Wednesday, April 7, 2010

Philosophy of Mind — Part 1: Qualia

I really wish I could say that what you are about to read is a well-thought out dissertation on such deep and intellectually stimulating topics as human consciousness, the biological basis for memory, and neural representations of meaning, but as you can probably tell from the sketch above, this post is more of a lark than a serious attempt to explore philosophies of the mind. Still, it's a topic I find pretty interesting so hopefully this will degenerate into a more worthwhile stream of consciousness post than my typical rant.

Disclaimer: I might at times make claims in this post that make me seem like I have a clue what philosophy of the mind is about. This is the internet, however, and I don't cite any sources. Reader beware.

Qualia are probably as good a starting point as any other. The word 'qualia' (pronounced kwalia, presumably after quality) is a term that describes — and you may want to brace yourself against the forthcoming hand waving — the subjective essence of an experience, the quality of a conscious sensation, the purplishness of purple being one example (although the "redness of red" is a more common example). At first, qualia don't seem to be overly interesting: it's hardly surprising that I can perceive redness or purplishness, or any of the other sensations I'm equipped to perceive, but the idea behind qualia is not simply that I notice when objects are purple but that this perception evokes a unique sensation that I can only appreciate due to my consciousness (and that a video camera would therefore not experience upon seeing the same purple).

You can almost feel that purplishness oozing into your mind, can't you?

If you're anything like me, qualia still probably seems like a somewhat esoteric and possibly useless concept at this point. It's loosely defined, not exactly a testable quantity, and seems to succeed mainly at evoking thoughts of sensations instead of helping to understand the process behind these sensations. So why have I spent so much time talking about qualia? Because the idea that every experience has this property, qualia, that is so familiar to us and yet indescribable is both extremely pervasive and influential. Dualism, the belief that thinking, intuition, sensation, and logic are made of a mind-substance that is completely different from physical matter is one attempt to deal with preconceptions about qualia. Dualism is generally discredited these days, thanks to science's proclivity for materialist theories, but I'm probably getting ahead of myself. The point is that consciousness is such a complex process that we have a catch-all term for the mindbogglingly indescribably properties of everything.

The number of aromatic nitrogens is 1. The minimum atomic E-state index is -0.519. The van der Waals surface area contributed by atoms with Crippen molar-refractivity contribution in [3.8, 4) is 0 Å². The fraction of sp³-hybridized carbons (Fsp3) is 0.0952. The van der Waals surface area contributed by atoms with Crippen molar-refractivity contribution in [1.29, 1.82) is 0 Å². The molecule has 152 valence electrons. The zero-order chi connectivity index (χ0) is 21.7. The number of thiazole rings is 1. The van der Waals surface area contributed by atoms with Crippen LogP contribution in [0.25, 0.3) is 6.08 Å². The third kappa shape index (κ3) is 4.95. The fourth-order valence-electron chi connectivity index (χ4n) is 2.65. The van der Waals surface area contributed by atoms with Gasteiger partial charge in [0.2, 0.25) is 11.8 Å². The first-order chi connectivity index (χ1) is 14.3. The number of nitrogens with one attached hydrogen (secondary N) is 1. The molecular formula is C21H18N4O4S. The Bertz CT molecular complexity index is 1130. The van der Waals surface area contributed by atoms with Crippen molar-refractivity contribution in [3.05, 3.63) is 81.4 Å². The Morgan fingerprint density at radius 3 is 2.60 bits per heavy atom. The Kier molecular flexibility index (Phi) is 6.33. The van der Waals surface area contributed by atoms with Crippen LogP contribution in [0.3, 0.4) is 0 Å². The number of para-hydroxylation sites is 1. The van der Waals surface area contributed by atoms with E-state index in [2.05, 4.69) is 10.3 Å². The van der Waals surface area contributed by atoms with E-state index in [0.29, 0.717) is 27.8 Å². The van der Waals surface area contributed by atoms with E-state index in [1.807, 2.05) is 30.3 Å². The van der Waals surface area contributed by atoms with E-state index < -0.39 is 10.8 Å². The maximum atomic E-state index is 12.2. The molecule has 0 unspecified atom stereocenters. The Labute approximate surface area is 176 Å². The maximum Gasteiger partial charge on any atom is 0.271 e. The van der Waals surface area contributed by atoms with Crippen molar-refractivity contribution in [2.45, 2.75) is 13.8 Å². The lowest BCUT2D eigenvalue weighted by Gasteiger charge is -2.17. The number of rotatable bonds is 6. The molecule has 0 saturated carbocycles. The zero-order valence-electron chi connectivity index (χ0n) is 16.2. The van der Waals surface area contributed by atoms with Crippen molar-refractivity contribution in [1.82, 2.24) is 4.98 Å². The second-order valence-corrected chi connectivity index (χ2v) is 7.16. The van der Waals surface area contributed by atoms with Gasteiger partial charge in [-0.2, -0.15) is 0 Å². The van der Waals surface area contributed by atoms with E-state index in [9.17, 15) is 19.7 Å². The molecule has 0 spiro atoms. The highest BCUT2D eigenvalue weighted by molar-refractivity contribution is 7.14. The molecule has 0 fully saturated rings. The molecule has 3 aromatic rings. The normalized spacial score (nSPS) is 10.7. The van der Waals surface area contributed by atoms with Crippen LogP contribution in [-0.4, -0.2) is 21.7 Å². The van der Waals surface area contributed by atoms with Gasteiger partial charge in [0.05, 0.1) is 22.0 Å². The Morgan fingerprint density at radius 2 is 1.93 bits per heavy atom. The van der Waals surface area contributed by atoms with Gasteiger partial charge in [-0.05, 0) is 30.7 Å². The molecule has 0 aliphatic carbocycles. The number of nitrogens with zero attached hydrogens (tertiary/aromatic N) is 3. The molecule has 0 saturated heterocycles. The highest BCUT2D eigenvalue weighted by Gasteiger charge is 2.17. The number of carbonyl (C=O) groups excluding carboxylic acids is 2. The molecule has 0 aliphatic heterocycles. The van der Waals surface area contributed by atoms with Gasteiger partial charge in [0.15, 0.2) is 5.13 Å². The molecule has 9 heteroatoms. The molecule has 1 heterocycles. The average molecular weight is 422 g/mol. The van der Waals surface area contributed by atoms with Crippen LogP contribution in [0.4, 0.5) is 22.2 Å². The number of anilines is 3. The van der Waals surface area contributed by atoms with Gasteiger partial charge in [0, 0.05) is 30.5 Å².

It's now getting to the point where I'm experience the sensation of sleepiness in an intrinsically indescribable way, so I'm going to have to wrap this up abruptly. Clearly, I haven't done this topic justice, but if you're moderately interested then Eliasmith and Hofstadter (among many other) are interesting guys to check out. Also, this page about qualia inversions (à la inverted spectrum) is a better introduction to the way the term qualia is actually used by philosophers.

Oookay. Sleepy times.

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